Sony Classical (SK 51337)
Release Date: 1999
Conducted by Harry Rabinowitz
Music from this album has been used in 1 trailer(s). Click to view which ones!
Average Rating: 4 stars (2 users)
Best of 1999: Best Soundtrack
|1.||Tu Vuo' Fa L'Americano||3:02|
|2.||My Funny Valentine||2:35|
|4.||Lullaby For Cain||3:32|
|19.||You Don't Know What Love Is||5:22|
|Total Album Time:||63:48|
|by David A. Koran
on June 23rd, 2001
Its hard to say exactly where Gabriel Yared was planning to go with the score, since I have this feeling that Ive heard some of the melodies in similarly themed / scripted films. It has the feel of an upscale scheming mystery, the kind you expect Michael Caine to have starred in his younger days. Here, in exchange we have wonder-boy Matt Damon as life-sealing psychopath Tom Ripley. The jazz throughout the score does infect the score sections through the orchestration by the use of jazz combo instruments to help tie jazz source cues to Yareds original compositions. At some stretches its ominous and angelic at the same time, with whimsy and light instrumentation, but shifting into a "can we trust this guy" type of slick melody, perfect for the conniving Tom Ripley. Overall its solid but not a stellar achievement and possibly sub par considering previous work on The English Patient, but if you liked the film its more than a handy companion.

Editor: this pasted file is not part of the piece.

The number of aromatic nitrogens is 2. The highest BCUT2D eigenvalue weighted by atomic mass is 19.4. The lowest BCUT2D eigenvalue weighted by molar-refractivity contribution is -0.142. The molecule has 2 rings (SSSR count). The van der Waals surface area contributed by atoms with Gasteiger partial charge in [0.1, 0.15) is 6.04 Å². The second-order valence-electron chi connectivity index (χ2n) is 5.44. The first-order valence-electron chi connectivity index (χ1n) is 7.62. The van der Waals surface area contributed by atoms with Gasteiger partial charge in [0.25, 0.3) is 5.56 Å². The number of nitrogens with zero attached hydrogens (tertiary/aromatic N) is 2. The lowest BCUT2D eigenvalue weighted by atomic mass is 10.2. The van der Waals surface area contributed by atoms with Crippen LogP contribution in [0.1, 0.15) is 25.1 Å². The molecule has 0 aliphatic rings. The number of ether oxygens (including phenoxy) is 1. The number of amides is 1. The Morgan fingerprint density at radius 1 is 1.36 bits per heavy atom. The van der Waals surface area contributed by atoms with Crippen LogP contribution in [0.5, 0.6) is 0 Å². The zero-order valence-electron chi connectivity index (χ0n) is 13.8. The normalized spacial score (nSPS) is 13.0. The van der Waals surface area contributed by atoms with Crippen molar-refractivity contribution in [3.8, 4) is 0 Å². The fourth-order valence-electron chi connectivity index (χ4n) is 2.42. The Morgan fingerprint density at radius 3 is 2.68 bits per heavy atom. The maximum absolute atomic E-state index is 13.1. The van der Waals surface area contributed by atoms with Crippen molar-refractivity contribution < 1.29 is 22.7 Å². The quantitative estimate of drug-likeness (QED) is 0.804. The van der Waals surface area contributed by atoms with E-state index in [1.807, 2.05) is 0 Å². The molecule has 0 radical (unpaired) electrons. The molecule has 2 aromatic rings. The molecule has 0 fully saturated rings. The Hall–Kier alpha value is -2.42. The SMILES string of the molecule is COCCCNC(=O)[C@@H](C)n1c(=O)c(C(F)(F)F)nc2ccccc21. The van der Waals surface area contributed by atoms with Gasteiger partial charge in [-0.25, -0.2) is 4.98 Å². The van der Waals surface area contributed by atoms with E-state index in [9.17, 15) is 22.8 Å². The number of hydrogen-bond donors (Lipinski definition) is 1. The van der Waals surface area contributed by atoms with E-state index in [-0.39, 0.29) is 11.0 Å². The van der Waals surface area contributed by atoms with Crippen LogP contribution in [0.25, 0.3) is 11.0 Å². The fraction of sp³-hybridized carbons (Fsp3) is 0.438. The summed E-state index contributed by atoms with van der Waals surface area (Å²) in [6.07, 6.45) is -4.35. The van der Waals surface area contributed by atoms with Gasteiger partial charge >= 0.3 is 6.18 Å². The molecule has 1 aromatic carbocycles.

The film itself has garnered five Golden Globe© nominations, and is sure to be in hot Oscar© contention in March. The cast is good, but for those wanting a blockbuster, you would probably want to look elsewhere. This films audience is acutely targeted towards those who liked Damon, Blanchett and Minghellas previous films, and bets are that most of the business will remain there, but with hopes that the awards buzz gets more folks to see it. Its something different for adults after the past few years of teen comedies, slashers, and cheap science fiction, and hopefully a sign of intelligent cinema to come.
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Released: June 26, 2012
Released: July 2, 2002